It would be a mistake to compare RAGE to that of an RPG. It is a shooter that is designed to feel like an RPG, not to confuse people, but to grant it depth of story. It’s a new step for the team that has focused so long on linear shooters, but it’s an important one. RAGE represents the new face of id Software, which sees the game as an evolution of the first-person shooter genre the company created many years ago. Because the game is not an RPG, the entire Wasteland won’t be open for exploration. When starting out, only a small section of the game is immediately available. All other routes are cut off and are opened as more missions are completed. You start off small, completing quests and finding parts to make your first buggy. Later, missions become more in-depth once the large town of Wellspring becomes available. It is here the player can start taking the really tough missions, or stock up on supplies such as weapons, ammo, buggy parts or miscellaneous items. The rotund Mayor Clayton helps to try and keep the story missions moving forward. Sheriff Black, who looks suspiciously like Daniel Craig, provides missions that better equip the player for the increasingly harsh Wasteland. I was impressed by how unique each primary character in RAGE is. Every one had a personality that was both functional to the design and interesting to interact with. Clayton is completely round and speaks with an air of authority and old-fashioned class. Kinda reminded me of Theodore Roosevelt too. Black looked like he walked straight out of a Spaghetti Western film and had a no nonsense way of getting to the point. The id team put a lot of work into creating personalities throughout the game that players can enjoy or even attached to. I can only imagine the rest of the important members of the Wasteland to be just as memorable.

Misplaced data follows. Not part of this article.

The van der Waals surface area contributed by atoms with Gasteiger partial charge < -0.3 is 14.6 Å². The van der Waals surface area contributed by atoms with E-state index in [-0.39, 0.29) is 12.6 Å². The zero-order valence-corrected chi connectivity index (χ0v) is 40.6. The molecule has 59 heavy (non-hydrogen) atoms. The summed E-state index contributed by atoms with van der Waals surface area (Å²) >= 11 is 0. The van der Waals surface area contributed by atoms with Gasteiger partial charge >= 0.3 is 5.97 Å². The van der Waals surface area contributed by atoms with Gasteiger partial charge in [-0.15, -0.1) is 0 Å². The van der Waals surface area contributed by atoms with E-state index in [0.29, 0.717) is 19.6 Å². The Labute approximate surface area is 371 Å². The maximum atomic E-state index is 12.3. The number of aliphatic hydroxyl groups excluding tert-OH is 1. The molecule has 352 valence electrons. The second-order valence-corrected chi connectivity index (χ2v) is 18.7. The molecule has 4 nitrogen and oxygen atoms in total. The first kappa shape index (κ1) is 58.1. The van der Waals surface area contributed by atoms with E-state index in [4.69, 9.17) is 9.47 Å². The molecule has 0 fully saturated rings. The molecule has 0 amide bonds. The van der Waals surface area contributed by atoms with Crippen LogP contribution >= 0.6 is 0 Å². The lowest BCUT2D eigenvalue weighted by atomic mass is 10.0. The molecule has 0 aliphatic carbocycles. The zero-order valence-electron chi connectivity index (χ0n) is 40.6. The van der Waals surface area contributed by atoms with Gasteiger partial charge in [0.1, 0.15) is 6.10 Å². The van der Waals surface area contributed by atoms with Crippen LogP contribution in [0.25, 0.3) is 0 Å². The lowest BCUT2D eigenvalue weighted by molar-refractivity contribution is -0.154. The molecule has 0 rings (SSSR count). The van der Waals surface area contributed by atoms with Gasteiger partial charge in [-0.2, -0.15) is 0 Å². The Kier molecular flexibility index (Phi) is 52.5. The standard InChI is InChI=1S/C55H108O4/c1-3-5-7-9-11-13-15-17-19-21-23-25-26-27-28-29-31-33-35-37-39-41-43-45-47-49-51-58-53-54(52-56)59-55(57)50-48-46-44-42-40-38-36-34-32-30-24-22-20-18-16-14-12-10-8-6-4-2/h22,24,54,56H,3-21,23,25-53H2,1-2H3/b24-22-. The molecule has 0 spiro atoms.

The moustache says "good for a laugh" but the grenade belt says "laugh at it and I'll f**king kill you"

Wellspring also lets players take their newly-fixed buggy out onto the race track. Racing is fast and fun in RAGE. The controls are designed with and arcade-feel to them which makes hitting corners easy, and the recharging booster that provides an enormous boost in speed. Winning races grants a special type of currency that can be used solely to upgrade the buggy. In one of many available garages, parts such as the booster, shocks or the frame can be upgraded, or if the player is interested, it can also be weaponized with Gatling guns or rockets, purchased at the appropriate vendor. Useable items can also be purchased such as a shield generator which provides temporary invulnerability to flying bullets. Players can also take up side missions via a Job Board while in Wellspring. These are missions outside of the main storyline and can be completed for weapons, cash or parts.

The only thing that was remotely “RPG-like” was the ability to pick a class soon after entering Wellspring. Three classes become available and each one provides a different attribute. One class provides extra protection, another increased weapon damage while the third provided better proficiency with engineered items. Speaking of which, some items can be created with the right parts and a set of blueprints. From something simple such as new wingsticks, to more complicated weaponry such as turrets, engineering new items is an integral part to success in RAGE. Creating lock grinders to open locked doors can yield hard-to-find items and a mechanized spider turret could mean the difference in a close battle.